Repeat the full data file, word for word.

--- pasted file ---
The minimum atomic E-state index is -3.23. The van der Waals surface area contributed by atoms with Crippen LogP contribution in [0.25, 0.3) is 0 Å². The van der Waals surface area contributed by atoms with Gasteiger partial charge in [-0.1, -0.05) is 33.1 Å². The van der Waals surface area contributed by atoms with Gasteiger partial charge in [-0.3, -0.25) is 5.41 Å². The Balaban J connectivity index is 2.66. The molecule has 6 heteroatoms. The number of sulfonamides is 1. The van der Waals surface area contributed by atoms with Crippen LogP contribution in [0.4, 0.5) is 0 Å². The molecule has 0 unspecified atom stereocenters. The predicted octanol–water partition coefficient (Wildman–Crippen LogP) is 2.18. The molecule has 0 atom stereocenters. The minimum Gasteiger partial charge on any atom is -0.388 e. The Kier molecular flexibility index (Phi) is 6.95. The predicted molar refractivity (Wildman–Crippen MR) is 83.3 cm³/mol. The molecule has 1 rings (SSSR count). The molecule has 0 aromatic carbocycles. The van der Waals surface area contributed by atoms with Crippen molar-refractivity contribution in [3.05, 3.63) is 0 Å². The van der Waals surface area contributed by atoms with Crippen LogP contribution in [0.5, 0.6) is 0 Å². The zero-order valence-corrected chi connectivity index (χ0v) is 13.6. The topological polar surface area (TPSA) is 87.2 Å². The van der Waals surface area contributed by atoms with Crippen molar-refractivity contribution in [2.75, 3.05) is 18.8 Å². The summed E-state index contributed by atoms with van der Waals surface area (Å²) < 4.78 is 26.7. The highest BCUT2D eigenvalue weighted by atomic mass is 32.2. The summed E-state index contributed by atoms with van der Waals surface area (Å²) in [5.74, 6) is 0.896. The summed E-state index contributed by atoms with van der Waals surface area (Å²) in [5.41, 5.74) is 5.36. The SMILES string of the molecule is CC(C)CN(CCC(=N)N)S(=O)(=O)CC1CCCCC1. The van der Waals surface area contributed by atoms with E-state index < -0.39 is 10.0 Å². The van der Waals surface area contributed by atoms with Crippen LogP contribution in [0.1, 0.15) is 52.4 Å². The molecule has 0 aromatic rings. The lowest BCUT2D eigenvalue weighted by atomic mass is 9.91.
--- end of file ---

The minimum atomic E-state index is -3.23. The van der Waals surface area contributed by atoms with Crippen LogP contribution in [0.25, 0.3) is 0 Å². The van der Waals surface area contributed by atoms with Gasteiger partial charge in [-0.1, -0.05) is 33.1 Å². The van der Waals surface area contributed by atoms with Gasteiger partial charge in [-0.3, -0.25) is 5.41 Å². The Balaban J connectivity index is 2.66. The molecule has 6 heteroatoms. The number of sulfonamides is 1. The van der Waals surface area contributed by atoms with Crippen LogP contribution in [0.4, 0.5) is 0 Å². The molecule has 0 unspecified atom stereocenters. The predicted octanol–water partition coefficient (Wildman–Crippen LogP) is 2.18. The molecule has 0 atom stereocenters. The minimum Gasteiger partial charge on any atom is -0.388 e. The Kier molecular flexibility index (Phi) is 6.95. The predicted molar refractivity (Wildman–Crippen MR) is 83.3 cm³/mol. The molecule has 1 rings (SSSR count). The molecule has 0 aromatic carbocycles. The van der Waals surface area contributed by atoms with Crippen molar-refractivity contribution in [3.05, 3.63) is 0 Å². The van der Waals surface area contributed by atoms with Crippen LogP contribution in [0.5, 0.6) is 0 Å². The zero-order valence-corrected chi connectivity index (χ0v) is 13.6. The topological polar surface area (TPSA) is 87.2 Å². The van der Waals surface area contributed by atoms with Crippen molar-refractivity contribution in [2.75, 3.05) is 18.8 Å². The summed E-state index contributed by atoms with van der Waals surface area (Å²) < 4.78 is 26.7. The highest BCUT2D eigenvalue weighted by atomic mass is 32.2. The summed E-state index contributed by atoms with van der Waals surface area (Å²) in [5.74, 6) is 0.896. The summed E-state index contributed by atoms with van der Waals surface area (Å²) in [5.41, 5.74) is 5.36. The SMILES string of the molecule is CC(C)CN(CCC(=N)N)S(=O)(=O)CC1CCCCC1. The van der Waals surface area contributed by atoms with E-state index < -0.39 is 10.0 Å². The van der Waals surface area contributed by atoms with Crippen LogP contribution in [0.1, 0.15) is 52.4 Å². The molecule has 0 aromatic rings. The lowest BCUT2D eigenvalue weighted by atomic mass is 9.91.